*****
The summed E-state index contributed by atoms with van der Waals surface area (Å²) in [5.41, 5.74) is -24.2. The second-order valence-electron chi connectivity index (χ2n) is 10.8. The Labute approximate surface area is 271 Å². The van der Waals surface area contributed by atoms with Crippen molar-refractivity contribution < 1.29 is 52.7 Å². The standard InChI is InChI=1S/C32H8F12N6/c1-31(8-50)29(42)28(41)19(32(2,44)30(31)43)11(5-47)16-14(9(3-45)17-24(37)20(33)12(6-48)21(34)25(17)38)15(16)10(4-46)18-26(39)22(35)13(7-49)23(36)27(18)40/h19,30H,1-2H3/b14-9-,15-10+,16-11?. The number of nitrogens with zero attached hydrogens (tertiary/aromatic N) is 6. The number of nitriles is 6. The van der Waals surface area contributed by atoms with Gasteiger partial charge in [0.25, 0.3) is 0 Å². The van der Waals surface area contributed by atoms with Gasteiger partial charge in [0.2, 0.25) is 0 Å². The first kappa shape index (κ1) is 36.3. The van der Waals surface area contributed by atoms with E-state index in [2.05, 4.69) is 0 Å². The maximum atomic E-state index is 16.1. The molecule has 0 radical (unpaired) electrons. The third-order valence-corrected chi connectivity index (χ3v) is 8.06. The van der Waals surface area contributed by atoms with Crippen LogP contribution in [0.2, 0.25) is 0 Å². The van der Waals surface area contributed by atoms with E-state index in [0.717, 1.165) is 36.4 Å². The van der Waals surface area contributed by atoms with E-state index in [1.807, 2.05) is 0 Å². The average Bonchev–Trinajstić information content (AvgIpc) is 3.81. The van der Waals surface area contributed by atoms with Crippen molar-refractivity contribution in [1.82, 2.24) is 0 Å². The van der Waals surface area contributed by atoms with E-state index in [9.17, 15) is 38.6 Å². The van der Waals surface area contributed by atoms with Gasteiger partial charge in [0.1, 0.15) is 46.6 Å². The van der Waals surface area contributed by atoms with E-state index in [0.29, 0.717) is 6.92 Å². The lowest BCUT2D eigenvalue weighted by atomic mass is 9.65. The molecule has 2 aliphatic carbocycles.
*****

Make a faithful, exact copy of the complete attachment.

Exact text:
The summed E-state index contributed by atoms with van der Waals surface area (Å²) in [5.41, 5.74) is -24.2. The second-order valence-electron chi connectivity index (χ2n) is 10.8. The Labute approximate surface area is 271 Å². The van der Waals surface area contributed by atoms with Crippen molar-refractivity contribution < 1.29 is 52.7 Å². The standard InChI is InChI=1S/C32H8F12N6/c1-31(8-50)29(42)28(41)19(32(2,44)30(31)43)11(5-47)16-14(9(3-45)17-24(37)20(33)12(6-48)21(34)25(17)38)15(16)10(4-46)18-26(39)22(35)13(7-49)23(36)27(18)40/h19,30H,1-2H3/b14-9-,15-10+,16-11?. The number of nitrogens with zero attached hydrogens (tertiary/aromatic N) is 6. The number of nitriles is 6. The van der Waals surface area contributed by atoms with Gasteiger partial charge in [0.25, 0.3) is 0 Å². The van der Waals surface area contributed by atoms with Gasteiger partial charge in [0.2, 0.25) is 0 Å². The first kappa shape index (κ1) is 36.3. The van der Waals surface area contributed by atoms with E-state index in [2.05, 4.69) is 0 Å². The maximum atomic E-state index is 16.1. The molecule has 0 radical (unpaired) electrons. The third-order valence-corrected chi connectivity index (χ3v) is 8.06. The van der Waals surface area contributed by atoms with Crippen LogP contribution in [0.2, 0.25) is 0 Å². The van der Waals surface area contributed by atoms with E-state index in [0.717, 1.165) is 36.4 Å². The van der Waals surface area contributed by atoms with E-state index in [1.807, 2.05) is 0 Å². The average Bonchev–Trinajstić information content (AvgIpc) is 3.81. The van der Waals surface area contributed by atoms with Crippen molar-refractivity contribution in [1.82, 2.24) is 0 Å². The van der Waals surface area contributed by atoms with E-state index in [9.17, 15) is 38.6 Å². The van der Waals surface area contributed by atoms with Gasteiger partial charge in [0.1, 0.15) is 46.6 Å². The van der Waals surface area contributed by atoms with E-state index in [0.29, 0.717) is 6.92 Å². The lowest BCUT2D eigenvalue weighted by atomic mass is 9.65. The molecule has 2 aliphatic carbocycles.